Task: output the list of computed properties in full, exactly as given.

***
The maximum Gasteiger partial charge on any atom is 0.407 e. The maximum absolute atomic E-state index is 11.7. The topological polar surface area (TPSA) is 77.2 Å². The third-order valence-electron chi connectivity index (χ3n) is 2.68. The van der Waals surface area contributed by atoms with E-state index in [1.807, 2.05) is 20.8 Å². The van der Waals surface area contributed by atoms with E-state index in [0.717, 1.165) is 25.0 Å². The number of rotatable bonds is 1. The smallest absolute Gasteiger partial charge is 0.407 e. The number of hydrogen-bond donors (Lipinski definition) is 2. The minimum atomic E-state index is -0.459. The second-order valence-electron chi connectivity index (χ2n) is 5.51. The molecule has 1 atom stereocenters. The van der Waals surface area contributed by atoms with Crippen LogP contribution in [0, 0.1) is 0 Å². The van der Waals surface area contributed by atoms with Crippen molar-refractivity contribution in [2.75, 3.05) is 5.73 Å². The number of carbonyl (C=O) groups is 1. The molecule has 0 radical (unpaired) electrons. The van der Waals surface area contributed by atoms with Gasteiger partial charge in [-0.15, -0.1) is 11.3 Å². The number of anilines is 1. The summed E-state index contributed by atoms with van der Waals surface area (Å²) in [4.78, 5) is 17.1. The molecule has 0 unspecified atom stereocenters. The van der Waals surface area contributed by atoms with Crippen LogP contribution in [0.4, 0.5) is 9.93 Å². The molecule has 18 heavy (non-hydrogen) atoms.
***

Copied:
The maximum Gasteiger partial charge on any atom is 0.407 e. The maximum absolute atomic E-state index is 11.7. The topological polar surface area (TPSA) is 77.2 Å². The third-order valence-electron chi connectivity index (χ3n) is 2.68. The van der Waals surface area contributed by atoms with E-state index in [1.807, 2.05) is 20.8 Å². The van der Waals surface area contributed by atoms with E-state index in [0.717, 1.165) is 25.0 Å². The number of rotatable bonds is 1. The smallest absolute Gasteiger partial charge is 0.407 e. The number of hydrogen-bond donors (Lipinski definition) is 2. The minimum atomic E-state index is -0.459. The second-order valence-electron chi connectivity index (χ2n) is 5.51. The molecule has 1 atom stereocenters. The van der Waals surface area contributed by atoms with Crippen LogP contribution in [0, 0.1) is 0 Å². The van der Waals surface area contributed by atoms with Crippen molar-refractivity contribution in [2.75, 3.05) is 5.73 Å². The number of carbonyl (C=O) groups is 1. The molecule has 0 radical (unpaired) electrons. The van der Waals surface area contributed by atoms with Gasteiger partial charge in [-0.15, -0.1) is 11.3 Å². The number of anilines is 1. The summed E-state index contributed by atoms with van der Waals surface area (Å²) in [4.78, 5) is 17.1. The molecule has 0 unspecified atom stereocenters. The van der Waals surface area contributed by atoms with Crippen LogP contribution in [0.4, 0.5) is 9.93 Å². The molecule has 18 heavy (non-hydrogen) atoms.